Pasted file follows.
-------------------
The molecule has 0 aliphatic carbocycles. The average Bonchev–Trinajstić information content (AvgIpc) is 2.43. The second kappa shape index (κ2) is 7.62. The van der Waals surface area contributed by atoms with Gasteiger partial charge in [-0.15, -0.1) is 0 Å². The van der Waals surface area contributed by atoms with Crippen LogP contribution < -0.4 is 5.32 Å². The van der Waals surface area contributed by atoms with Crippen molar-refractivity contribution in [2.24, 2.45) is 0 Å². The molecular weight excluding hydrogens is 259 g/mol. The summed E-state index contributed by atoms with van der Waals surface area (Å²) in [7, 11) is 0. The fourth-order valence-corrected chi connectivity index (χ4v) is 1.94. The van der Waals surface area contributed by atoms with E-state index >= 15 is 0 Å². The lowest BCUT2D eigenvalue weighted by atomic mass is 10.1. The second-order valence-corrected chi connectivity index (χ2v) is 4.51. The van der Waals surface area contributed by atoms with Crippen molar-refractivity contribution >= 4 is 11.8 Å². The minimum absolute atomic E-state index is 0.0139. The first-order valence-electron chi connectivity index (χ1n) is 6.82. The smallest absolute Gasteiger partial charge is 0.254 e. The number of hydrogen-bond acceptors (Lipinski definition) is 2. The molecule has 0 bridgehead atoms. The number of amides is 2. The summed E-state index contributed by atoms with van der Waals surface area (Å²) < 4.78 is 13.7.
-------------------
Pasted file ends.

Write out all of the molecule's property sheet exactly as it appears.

The molecule has 0 aliphatic carbocycles. The average Bonchev–Trinajstić information content (AvgIpc) is 2.43. The second kappa shape index (κ2) is 7.62. The van der Waals surface area contributed by atoms with Gasteiger partial charge in [-0.15, -0.1) is 0 Å². The van der Waals surface area contributed by atoms with Crippen LogP contribution < -0.4 is 5.32 Å². The van der Waals surface area contributed by atoms with Crippen molar-refractivity contribution in [2.24, 2.45) is 0 Å². The molecular weight excluding hydrogens is 259 g/mol. The summed E-state index contributed by atoms with van der Waals surface area (Å²) in [7, 11) is 0. The fourth-order valence-corrected chi connectivity index (χ4v) is 1.94. The van der Waals surface area contributed by atoms with E-state index >= 15 is 0 Å². The lowest BCUT2D eigenvalue weighted by atomic mass is 10.1. The second-order valence-corrected chi connectivity index (χ2v) is 4.51. The van der Waals surface area contributed by atoms with Crippen molar-refractivity contribution >= 4 is 11.8 Å². The minimum absolute atomic E-state index is 0.0139. The first-order valence-electron chi connectivity index (χ1n) is 6.82. The smallest absolute Gasteiger partial charge is 0.254 e. The number of hydrogen-bond acceptors (Lipinski definition) is 2. The molecule has 0 bridgehead atoms. The number of amides is 2. The summed E-state index contributed by atoms with van der Waals surface area (Å²) < 4.78 is 13.7.